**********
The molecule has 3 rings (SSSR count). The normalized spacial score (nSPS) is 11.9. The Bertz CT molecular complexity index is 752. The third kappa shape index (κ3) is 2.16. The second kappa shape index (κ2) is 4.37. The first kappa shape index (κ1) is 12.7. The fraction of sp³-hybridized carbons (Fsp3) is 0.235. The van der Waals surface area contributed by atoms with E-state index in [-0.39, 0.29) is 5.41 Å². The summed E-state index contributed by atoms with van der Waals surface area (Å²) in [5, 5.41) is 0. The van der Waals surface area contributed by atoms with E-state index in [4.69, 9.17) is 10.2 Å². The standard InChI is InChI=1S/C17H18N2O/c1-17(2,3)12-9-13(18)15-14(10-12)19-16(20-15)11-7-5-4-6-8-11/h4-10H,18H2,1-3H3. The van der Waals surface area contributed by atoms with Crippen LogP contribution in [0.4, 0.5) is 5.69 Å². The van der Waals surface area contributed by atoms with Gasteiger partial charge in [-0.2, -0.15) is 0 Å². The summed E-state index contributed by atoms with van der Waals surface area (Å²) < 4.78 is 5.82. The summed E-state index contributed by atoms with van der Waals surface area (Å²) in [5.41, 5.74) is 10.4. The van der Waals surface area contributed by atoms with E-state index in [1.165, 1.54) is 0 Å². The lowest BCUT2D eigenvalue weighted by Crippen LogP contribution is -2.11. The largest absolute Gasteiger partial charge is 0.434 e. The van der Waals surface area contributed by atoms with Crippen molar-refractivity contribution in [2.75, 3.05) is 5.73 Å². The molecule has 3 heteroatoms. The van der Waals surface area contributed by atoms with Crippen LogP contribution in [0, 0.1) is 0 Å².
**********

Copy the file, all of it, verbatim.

The molecule has 3 rings (SSSR count). The normalized spacial score (nSPS) is 11.9. The Bertz CT molecular complexity index is 752. The third kappa shape index (κ3) is 2.16. The second kappa shape index (κ2) is 4.37. The first kappa shape index (κ1) is 12.7. The fraction of sp³-hybridized carbons (Fsp3) is 0.235. The van der Waals surface area contributed by atoms with E-state index in [-0.39, 0.29) is 5.41 Å². The summed E-state index contributed by atoms with van der Waals surface area (Å²) in [5, 5.41) is 0. The van der Waals surface area contributed by atoms with E-state index in [4.69, 9.17) is 10.2 Å². The standard InChI is InChI=1S/C17H18N2O/c1-17(2,3)12-9-13(18)15-14(10-12)19-16(20-15)11-7-5-4-6-8-11/h4-10H,18H2,1-3H3. The van der Waals surface area contributed by atoms with Crippen LogP contribution in [0.4, 0.5) is 5.69 Å². The van der Waals surface area contributed by atoms with Gasteiger partial charge in [-0.2, -0.15) is 0 Å². The summed E-state index contributed by atoms with van der Waals surface area (Å²) < 4.78 is 5.82. The summed E-state index contributed by atoms with van der Waals surface area (Å²) in [5.41, 5.74) is 10.4. The van der Waals surface area contributed by atoms with E-state index in [1.165, 1.54) is 0 Å². The lowest BCUT2D eigenvalue weighted by Crippen LogP contribution is -2.11. The largest absolute Gasteiger partial charge is 0.434 e. The van der Waals surface area contributed by atoms with Crippen molar-refractivity contribution in [2.75, 3.05) is 5.73 Å². The molecule has 3 heteroatoms. The van der Waals surface area contributed by atoms with Crippen LogP contribution in [0, 0.1) is 0 Å².